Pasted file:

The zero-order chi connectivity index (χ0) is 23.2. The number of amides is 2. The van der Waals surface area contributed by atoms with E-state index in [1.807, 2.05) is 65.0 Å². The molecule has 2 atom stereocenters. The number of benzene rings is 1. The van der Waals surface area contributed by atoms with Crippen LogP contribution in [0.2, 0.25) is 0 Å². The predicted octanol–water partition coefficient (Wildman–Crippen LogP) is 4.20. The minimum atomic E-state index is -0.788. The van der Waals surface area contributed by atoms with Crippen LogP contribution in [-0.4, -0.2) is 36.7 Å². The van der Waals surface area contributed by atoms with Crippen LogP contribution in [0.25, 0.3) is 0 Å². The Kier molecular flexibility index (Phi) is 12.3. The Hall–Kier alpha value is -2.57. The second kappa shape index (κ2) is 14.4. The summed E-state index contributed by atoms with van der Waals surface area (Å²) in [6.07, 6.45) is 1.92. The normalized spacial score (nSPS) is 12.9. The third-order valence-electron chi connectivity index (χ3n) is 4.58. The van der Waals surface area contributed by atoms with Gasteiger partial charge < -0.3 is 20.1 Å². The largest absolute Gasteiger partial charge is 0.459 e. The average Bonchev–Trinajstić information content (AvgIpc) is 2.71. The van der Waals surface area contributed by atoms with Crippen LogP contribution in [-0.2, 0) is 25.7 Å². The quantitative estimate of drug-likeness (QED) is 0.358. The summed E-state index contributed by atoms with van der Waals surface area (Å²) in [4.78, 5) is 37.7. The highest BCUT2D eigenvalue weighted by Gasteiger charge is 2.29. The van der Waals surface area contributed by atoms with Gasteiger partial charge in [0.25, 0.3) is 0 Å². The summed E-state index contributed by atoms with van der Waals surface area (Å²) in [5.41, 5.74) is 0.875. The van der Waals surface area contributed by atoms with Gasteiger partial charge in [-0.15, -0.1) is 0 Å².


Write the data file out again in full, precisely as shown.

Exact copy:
The zero-order chi connectivity index (χ0) is 23.2. The number of amides is 2. The van der Waals surface area contributed by atoms with E-state index in [1.807, 2.05) is 65.0 Å². The molecule has 2 atom stereocenters. The number of benzene rings is 1. The van der Waals surface area contributed by atoms with Crippen LogP contribution in [0.2, 0.25) is 0 Å². The predicted octanol–water partition coefficient (Wildman–Crippen LogP) is 4.20. The minimum atomic E-state index is -0.788. The van der Waals surface area contributed by atoms with Crippen LogP contribution in [-0.4, -0.2) is 36.7 Å². The van der Waals surface area contributed by atoms with Crippen LogP contribution in [0.25, 0.3) is 0 Å². The Kier molecular flexibility index (Phi) is 12.3. The Hall–Kier alpha value is -2.57. The second kappa shape index (κ2) is 14.4. The summed E-state index contributed by atoms with van der Waals surface area (Å²) in [6.07, 6.45) is 1.92. The normalized spacial score (nSPS) is 12.9. The third-order valence-electron chi connectivity index (χ3n) is 4.58. The van der Waals surface area contributed by atoms with Gasteiger partial charge < -0.3 is 20.1 Å². The largest absolute Gasteiger partial charge is 0.459 e. The average Bonchev–Trinajstić information content (AvgIpc) is 2.71. The van der Waals surface area contributed by atoms with Crippen LogP contribution in [-0.2, 0) is 25.7 Å². The quantitative estimate of drug-likeness (QED) is 0.358. The summed E-state index contributed by atoms with van der Waals surface area (Å²) in [4.78, 5) is 37.7. The highest BCUT2D eigenvalue weighted by Gasteiger charge is 2.29. The van der Waals surface area contributed by atoms with Gasteiger partial charge in [0.25, 0.3) is 0 Å². The summed E-state index contributed by atoms with van der Waals surface area (Å²) in [5.41, 5.74) is 0.875. The van der Waals surface area contributed by atoms with Gasteiger partial charge in [-0.15, -0.1) is 0 Å².